Choosing what rat bedding to use in a cage is one of the most important decisions a rat owner makes. Rats live in really close contact with their bedding so it is vital that it is safe, comfortable and suited to their needs.
Why do rats need bedding?
There are three types of bedding that are needed in a rat cage:
- Substrate in the base of the cage, to line the cage, and give the rats something to dig in.
- Litter for toileting, to absorb urine and feces, and encourage good toilet habits. The most common option for this is an unscented 100% recycled paper cat litter, which is placed only in the litter trays so the rats get used to having toilet areas. Avoid mineral or wooden litters, and anything with added perfume.
- Nesting material for rats to use in lining their sleeping areas. Most people use paper kitchen towels (which are the same material as the paper nesting material sold in pet shops, but much cheaper), unscented toilet tissue (you can hang a whole roll in the cage and let the rats do the rest), ripped up newspaper with non-toxic ink, or cut up pieces of fleece fabric (for all fabric in a rat cage, chose something that doesn’t create long threads when cut or chewed, and remove any pieces that have holes a rat could get tangled in). My rats tear up their newspaper cage lining, because the Horde likes nothing better than to take control of their own cage.
The biggest decision is what type of bedding to use for substrate, so let’s take a look at the options.
Table of Contents
Good bedding types for use as substrate
Substrate has three roles:
- to protect the base of the cage from urine and feces;
- to make the rats comfortable so they are not always walking on metal or plastic;
- and to give rats something to dig in, because rats really love to have a good dig.
If you have a cage with a deep plastic base such as Kaytee Multi Level cage, then a suitable loose substrate can serve all three purposes. If you prefer a cage with a flat base such as the MidWest cage, then you can either build your own deeper tray, or use newspaper or fleece to line the cage, and provide a loose substrate in a tray or box for digging. I line my cage with newspaper as the rats enjoy tearing it up, and I find fleece gets smelly very quickly. However, it is a personal choice – the only important criteria are that it is safe and meets the rats’ needs.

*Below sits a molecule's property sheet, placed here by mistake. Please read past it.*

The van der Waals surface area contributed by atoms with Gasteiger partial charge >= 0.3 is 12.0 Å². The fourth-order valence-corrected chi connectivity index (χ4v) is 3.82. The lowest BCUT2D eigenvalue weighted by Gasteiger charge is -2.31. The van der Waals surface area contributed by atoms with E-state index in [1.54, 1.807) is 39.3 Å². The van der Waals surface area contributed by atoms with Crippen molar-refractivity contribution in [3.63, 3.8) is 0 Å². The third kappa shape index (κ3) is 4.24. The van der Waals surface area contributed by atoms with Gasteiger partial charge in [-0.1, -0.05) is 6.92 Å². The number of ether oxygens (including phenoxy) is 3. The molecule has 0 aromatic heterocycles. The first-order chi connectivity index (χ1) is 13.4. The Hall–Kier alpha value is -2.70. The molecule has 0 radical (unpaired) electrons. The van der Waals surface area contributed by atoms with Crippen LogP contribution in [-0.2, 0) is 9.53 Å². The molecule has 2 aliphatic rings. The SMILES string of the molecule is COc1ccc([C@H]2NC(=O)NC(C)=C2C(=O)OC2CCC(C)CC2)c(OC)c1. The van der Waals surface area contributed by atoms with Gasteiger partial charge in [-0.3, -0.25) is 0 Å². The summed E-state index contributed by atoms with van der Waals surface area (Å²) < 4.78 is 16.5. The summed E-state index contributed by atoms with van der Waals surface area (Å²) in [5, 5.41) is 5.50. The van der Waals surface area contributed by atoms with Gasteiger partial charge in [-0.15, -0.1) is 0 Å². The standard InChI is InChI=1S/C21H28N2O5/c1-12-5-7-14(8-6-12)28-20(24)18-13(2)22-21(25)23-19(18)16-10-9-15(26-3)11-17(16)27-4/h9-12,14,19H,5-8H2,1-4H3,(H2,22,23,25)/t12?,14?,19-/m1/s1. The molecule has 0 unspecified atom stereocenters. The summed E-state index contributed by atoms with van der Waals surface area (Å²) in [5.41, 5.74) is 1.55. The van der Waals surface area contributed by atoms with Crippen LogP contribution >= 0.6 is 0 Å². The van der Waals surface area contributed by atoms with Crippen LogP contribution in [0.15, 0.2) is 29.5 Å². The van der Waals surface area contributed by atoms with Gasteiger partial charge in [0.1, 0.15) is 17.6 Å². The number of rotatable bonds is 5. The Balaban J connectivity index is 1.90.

A good loose substrate needs to be
- Low dust (look for something that states it has been dust extracted). Rats are really prone to respiratory diseases, and living on and digging in a dusty substrate will irritate the lining of their noses and lungs. For this reason, coarse bedding is often better than fine.
- Unscented. Bedding materials sold for small pet cages often have artificial scent added, or are made of a material with a strong natural smell, like pine shavings. The idea is to mask the smell of urine for the owners. However, both of these are a really bad idea for the rats. Again, this is because they are very sensitive to respiratory problems. When we smell a scent, what actually happens is that cells in our nose detect volatile chemicals which are given off by the source. That is as true of a natural smell as an artificial perfume. Just like dust, these chemicals can irritate a rat’s nose and lungs and make them more likely to get ill. Urine smells need to be dealt with by good hygiene, not covering them up.
- Physically safe. It is important that a rat can’t hurt itself on its bedding. Two things to look out for are any bedding with sharp pointy bits that could stab into a rat’s nose or eyes (straw for example can be too hard and sharp), and anything with long fibers that a rat could get their legs or neck tangled in.